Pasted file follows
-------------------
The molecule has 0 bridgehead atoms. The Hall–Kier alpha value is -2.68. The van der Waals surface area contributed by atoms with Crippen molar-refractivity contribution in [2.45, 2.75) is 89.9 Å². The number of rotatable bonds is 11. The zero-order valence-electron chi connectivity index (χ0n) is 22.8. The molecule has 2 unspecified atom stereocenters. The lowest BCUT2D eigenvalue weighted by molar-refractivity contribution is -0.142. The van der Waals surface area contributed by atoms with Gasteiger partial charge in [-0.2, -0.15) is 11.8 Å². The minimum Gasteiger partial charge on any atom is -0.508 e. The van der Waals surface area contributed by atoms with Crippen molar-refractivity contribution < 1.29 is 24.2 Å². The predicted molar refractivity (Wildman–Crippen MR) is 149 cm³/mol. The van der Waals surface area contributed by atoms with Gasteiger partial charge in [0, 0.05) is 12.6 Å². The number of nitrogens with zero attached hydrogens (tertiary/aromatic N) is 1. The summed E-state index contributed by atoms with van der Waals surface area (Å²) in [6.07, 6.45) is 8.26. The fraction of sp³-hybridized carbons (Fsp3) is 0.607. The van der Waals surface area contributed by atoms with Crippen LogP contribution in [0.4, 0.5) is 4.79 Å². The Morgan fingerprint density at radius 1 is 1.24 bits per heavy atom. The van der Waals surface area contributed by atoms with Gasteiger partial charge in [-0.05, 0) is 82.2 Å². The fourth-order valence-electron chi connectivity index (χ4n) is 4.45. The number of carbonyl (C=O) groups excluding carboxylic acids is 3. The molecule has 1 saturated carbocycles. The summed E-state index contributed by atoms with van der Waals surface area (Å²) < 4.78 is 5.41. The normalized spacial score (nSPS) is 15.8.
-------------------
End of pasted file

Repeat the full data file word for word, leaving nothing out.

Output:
The molecule has 0 bridgehead atoms. The Hall–Kier alpha value is -2.68. The van der Waals surface area contributed by atoms with Crippen molar-refractivity contribution in [2.45, 2.75) is 89.9 Å². The number of rotatable bonds is 11. The zero-order valence-electron chi connectivity index (χ0n) is 22.8. The molecule has 2 unspecified atom stereocenters. The lowest BCUT2D eigenvalue weighted by molar-refractivity contribution is -0.142. The van der Waals surface area contributed by atoms with Gasteiger partial charge in [-0.2, -0.15) is 11.8 Å². The minimum Gasteiger partial charge on any atom is -0.508 e. The van der Waals surface area contributed by atoms with Crippen molar-refractivity contribution < 1.29 is 24.2 Å². The predicted molar refractivity (Wildman–Crippen MR) is 149 cm³/mol. The van der Waals surface area contributed by atoms with Gasteiger partial charge in [0, 0.05) is 12.6 Å². The number of nitrogens with zero attached hydrogens (tertiary/aromatic N) is 1. The summed E-state index contributed by atoms with van der Waals surface area (Å²) in [6.07, 6.45) is 8.26. The fraction of sp³-hybridized carbons (Fsp3) is 0.607. The van der Waals surface area contributed by atoms with Crippen LogP contribution in [0.4, 0.5) is 4.79 Å². The Morgan fingerprint density at radius 1 is 1.24 bits per heavy atom. The van der Waals surface area contributed by atoms with Gasteiger partial charge in [-0.05, 0) is 82.2 Å². The fourth-order valence-electron chi connectivity index (χ4n) is 4.45. The number of carbonyl (C=O) groups excluding carboxylic acids is 3. The molecule has 1 saturated carbocycles. The summed E-state index contributed by atoms with van der Waals surface area (Å²) < 4.78 is 5.41. The normalized spacial score (nSPS) is 15.8.